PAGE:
Grigg-Skjellerup: the second comet encounter
When a dust grain from Comet Halley slammed into Giotto and sent it spinning, its vulnerable scientific instruments were no longer fully protected by the dust shield.
Some of them suffered serious damage during the 245 000 kmh-1 (68 kms-1) head-on encounter with the comet. However, the spacecraft still had 60 kg of fuel available, so the option was open to continue Giotto's voyage of exploration.
A series of three small orbital corrections ensured that it would return to Earth almost exactly five years after launch. On 2 April 1986, the spacecraft was placed into hibernation in the hope that it could be successfully revived and dispatched on another mission.
1419 days later, in February 1990, the signal was sent to reawaken Giotto. After such a long period without contact, controllers had no idea whether the harsh environment of space had damaged its systems. Another unknown was the direction in which the main antenna was pointing. The only hope was that an omni-directional low gain antenna would detect the wake-up signal.
Two hours later, a weak answer from Giotto was received at the NASA Deep Space Network ground station near Madrid, Spain. Within a week, full control was regained and the ESA team was able to assess its condition. Three science instruments proved fully operational, while four more were partially damaged but usable. Although the remaining three instruments, including the camera, were disabled, it was decided to redirect the sturdy little spacecraft towards a second comet.
There were five suitable comet candidates which scientists considered for the Giotto Extended Mission: Grigg-Skjellerup, Hartley-2, DuToit-Hartley, Tuttle-Giacobini-Kresak and Honda-Mrkos-Pajdusakova. In the end, Grigg-Skjellerup won out because its orbit was well-known and it was possible to reach it within two years of the Earth swing-by.
On 2 July 1990, Giotto's orbit was altered as it zipped past the Earth, just 22 730 km above the cloud tops. This was the first time a spacecraft coming from deep space had used the Earth for a gravity assist. During the flyby, observations were made of the Earth's magnetic field and energetic particle environment.
After another prolonged hibernation, Giotto's payload was switched on in the evening of 9 July 1992. The Grigg-Skjellerup flyby took place the following day, about 215 million km from Earth. Giotto crossed the bow shock and entered the dust coma about 17 000 km from the comet. Aimed directly at the nucleus, Giotto missed by a mere 100 to 200 km, eventually passing by on the night side at 15.30 GMT. It was the closest ever cometary flyby.
Flyby conditions were very different from those during the Halley encounter. Since Grigg-Skjellerup would approach Giotto at an angle of 68 degrees instead of head-on, the bumper shield would afford no protection. However, with a much slower relative approach speed of 14 kms-1 (as opposed to 68 kms-1 for Halley), and a dust production rate about 1/200 that of Halley, the Comet Grigg-Skjellerup encounter was expected to cause very little dust damage to the spacecraft. And so it proved. Only three sizeable particles were detected, the largest with a mass of about 30 mg.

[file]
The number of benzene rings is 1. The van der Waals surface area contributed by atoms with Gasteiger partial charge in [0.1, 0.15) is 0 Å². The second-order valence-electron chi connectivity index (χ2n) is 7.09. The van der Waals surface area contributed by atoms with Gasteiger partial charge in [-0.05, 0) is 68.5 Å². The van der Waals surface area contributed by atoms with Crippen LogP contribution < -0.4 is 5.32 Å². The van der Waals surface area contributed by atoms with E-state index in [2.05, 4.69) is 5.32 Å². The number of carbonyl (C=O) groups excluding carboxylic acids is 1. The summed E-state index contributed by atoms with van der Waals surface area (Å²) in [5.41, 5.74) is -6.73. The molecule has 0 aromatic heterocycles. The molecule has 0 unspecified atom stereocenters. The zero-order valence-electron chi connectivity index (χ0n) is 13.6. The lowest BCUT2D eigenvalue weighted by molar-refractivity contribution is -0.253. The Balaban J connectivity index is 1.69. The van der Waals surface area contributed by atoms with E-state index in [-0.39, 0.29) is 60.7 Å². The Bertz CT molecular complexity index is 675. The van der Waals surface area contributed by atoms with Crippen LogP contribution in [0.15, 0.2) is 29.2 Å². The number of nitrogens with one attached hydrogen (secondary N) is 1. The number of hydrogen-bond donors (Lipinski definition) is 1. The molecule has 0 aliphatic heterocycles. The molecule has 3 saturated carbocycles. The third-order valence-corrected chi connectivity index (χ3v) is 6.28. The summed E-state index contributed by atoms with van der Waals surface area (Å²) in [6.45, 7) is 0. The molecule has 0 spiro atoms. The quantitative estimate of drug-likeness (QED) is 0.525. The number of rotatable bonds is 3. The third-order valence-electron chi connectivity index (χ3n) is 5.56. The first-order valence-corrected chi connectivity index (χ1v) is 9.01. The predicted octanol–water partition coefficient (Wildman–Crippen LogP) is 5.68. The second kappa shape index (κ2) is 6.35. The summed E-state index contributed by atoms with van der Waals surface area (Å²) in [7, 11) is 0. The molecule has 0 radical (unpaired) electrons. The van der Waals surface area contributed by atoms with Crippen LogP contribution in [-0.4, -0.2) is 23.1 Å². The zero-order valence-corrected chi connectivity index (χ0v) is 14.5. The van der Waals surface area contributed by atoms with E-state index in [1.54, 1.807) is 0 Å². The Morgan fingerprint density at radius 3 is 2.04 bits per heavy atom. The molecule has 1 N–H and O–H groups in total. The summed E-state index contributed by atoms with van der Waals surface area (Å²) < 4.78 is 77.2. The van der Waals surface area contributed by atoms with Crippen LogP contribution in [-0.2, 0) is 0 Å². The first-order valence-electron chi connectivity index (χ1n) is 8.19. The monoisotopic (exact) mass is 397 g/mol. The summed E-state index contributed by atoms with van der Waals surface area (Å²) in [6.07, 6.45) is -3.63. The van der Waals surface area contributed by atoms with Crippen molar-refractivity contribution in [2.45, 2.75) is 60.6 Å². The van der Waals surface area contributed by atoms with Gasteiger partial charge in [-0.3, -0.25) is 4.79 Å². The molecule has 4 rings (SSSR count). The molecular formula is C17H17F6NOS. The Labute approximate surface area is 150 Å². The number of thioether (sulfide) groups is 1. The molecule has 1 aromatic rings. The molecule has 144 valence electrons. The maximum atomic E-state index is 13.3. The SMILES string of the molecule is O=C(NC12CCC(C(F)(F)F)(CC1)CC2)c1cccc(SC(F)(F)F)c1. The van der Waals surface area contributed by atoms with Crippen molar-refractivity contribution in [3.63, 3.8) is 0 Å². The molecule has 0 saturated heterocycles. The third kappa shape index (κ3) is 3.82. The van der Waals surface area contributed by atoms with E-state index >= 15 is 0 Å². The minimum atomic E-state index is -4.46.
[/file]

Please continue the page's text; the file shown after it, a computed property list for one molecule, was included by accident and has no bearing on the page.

The eight operational experiments (including the radio science investigation) provided a surprising wealth of exciting data. Conditions inside the comet's plasma (ionised gas) cloud were also significantly different. The first cometary ions (charged particles) were detected 440 000 km from the nucleus, about 12 hours before the closest approach.
Two peaks were seen in the brightness of the coma, due to scattering of sunlight by cometary dust particles. One peak coincided with the closest approach to the nucleus. The second peak a little over one minute later remains a mystery.
Scientists were surprised when an abrupt shock wave - caused when the supersonic solar wind slammed into plasma around the comet - was detected on Giotto's outbound leg, but not clearly identified on the inward journey.
Magnetic field strength was slightly higher than at Halley, but, as predicted, no magnetic cavity was detected around the much smaller nucleus.
Strangest of all was the discovery of unusual magnetic waves, each about 1000 km apart, near the comet. Activity rose and fell over a period of about 70 seconds and increased in strength as time went by. The waves were generated by 'pick-up ions' - charged particles created from the break up of water molecules around the comet - as they moved in the magnetic field created by the solar wind.
The science experiments were switched off for the last time at 03.00 GMT on 11 July. After some minor orbit manoeuvres, the spacecraft was once more shut down on 23 July 1992. There were no plans to revive it.
Last Update: 03 June 2005For further information please contact: SciTech.firstname.lastname@example.org